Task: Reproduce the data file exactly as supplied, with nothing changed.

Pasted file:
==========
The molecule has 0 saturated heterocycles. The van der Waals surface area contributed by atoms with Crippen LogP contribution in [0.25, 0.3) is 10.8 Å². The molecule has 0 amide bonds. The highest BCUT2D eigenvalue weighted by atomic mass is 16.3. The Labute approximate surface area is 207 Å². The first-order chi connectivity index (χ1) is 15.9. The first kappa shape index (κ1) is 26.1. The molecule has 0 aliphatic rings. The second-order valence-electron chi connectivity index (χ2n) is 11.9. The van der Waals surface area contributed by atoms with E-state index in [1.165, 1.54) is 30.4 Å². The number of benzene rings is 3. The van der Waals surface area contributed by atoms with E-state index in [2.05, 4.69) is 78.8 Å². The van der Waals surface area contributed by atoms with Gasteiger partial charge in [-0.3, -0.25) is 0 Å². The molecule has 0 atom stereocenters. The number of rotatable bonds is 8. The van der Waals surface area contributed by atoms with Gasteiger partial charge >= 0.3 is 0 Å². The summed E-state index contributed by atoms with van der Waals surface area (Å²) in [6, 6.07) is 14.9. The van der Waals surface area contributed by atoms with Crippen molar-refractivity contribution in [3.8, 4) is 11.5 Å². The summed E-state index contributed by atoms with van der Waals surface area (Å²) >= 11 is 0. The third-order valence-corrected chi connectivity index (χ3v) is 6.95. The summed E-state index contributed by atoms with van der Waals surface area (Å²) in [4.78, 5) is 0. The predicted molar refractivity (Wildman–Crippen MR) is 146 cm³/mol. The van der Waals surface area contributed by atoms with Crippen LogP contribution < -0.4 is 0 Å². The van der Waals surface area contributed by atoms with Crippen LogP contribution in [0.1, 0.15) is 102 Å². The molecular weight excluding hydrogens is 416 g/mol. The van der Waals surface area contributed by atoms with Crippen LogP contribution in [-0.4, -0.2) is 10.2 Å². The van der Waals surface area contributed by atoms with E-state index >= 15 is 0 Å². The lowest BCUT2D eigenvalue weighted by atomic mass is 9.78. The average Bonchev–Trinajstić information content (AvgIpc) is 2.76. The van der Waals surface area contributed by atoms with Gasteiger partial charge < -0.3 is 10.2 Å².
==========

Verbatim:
The molecule has 0 saturated heterocycles. The van der Waals surface area contributed by atoms with Crippen LogP contribution in [0.25, 0.3) is 10.8 Å². The molecule has 0 amide bonds. The highest BCUT2D eigenvalue weighted by atomic mass is 16.3. The Labute approximate surface area is 207 Å². The first-order chi connectivity index (χ1) is 15.9. The first kappa shape index (κ1) is 26.1. The molecule has 0 aliphatic rings. The second-order valence-electron chi connectivity index (χ2n) is 11.9. The van der Waals surface area contributed by atoms with E-state index in [1.165, 1.54) is 30.4 Å². The number of benzene rings is 3. The van der Waals surface area contributed by atoms with E-state index in [2.05, 4.69) is 78.8 Å². The van der Waals surface area contributed by atoms with Gasteiger partial charge in [-0.3, -0.25) is 0 Å². The molecule has 0 atom stereocenters. The number of rotatable bonds is 8. The van der Waals surface area contributed by atoms with Gasteiger partial charge >= 0.3 is 0 Å². The summed E-state index contributed by atoms with van der Waals surface area (Å²) in [6, 6.07) is 14.9. The van der Waals surface area contributed by atoms with Crippen molar-refractivity contribution in [3.8, 4) is 11.5 Å². The summed E-state index contributed by atoms with van der Waals surface area (Å²) >= 11 is 0. The third-order valence-corrected chi connectivity index (χ3v) is 6.95. The summed E-state index contributed by atoms with van der Waals surface area (Å²) in [4.78, 5) is 0. The predicted molar refractivity (Wildman–Crippen MR) is 146 cm³/mol. The van der Waals surface area contributed by atoms with Crippen LogP contribution < -0.4 is 0 Å². The van der Waals surface area contributed by atoms with Crippen LogP contribution in [0.1, 0.15) is 102 Å². The molecular weight excluding hydrogens is 416 g/mol. The van der Waals surface area contributed by atoms with Crippen LogP contribution in [-0.4, -0.2) is 10.2 Å². The van der Waals surface area contributed by atoms with E-state index >= 15 is 0 Å². The lowest BCUT2D eigenvalue weighted by atomic mass is 9.78. The average Bonchev–Trinajstić information content (AvgIpc) is 2.76. The van der Waals surface area contributed by atoms with Gasteiger partial charge < -0.3 is 10.2 Å².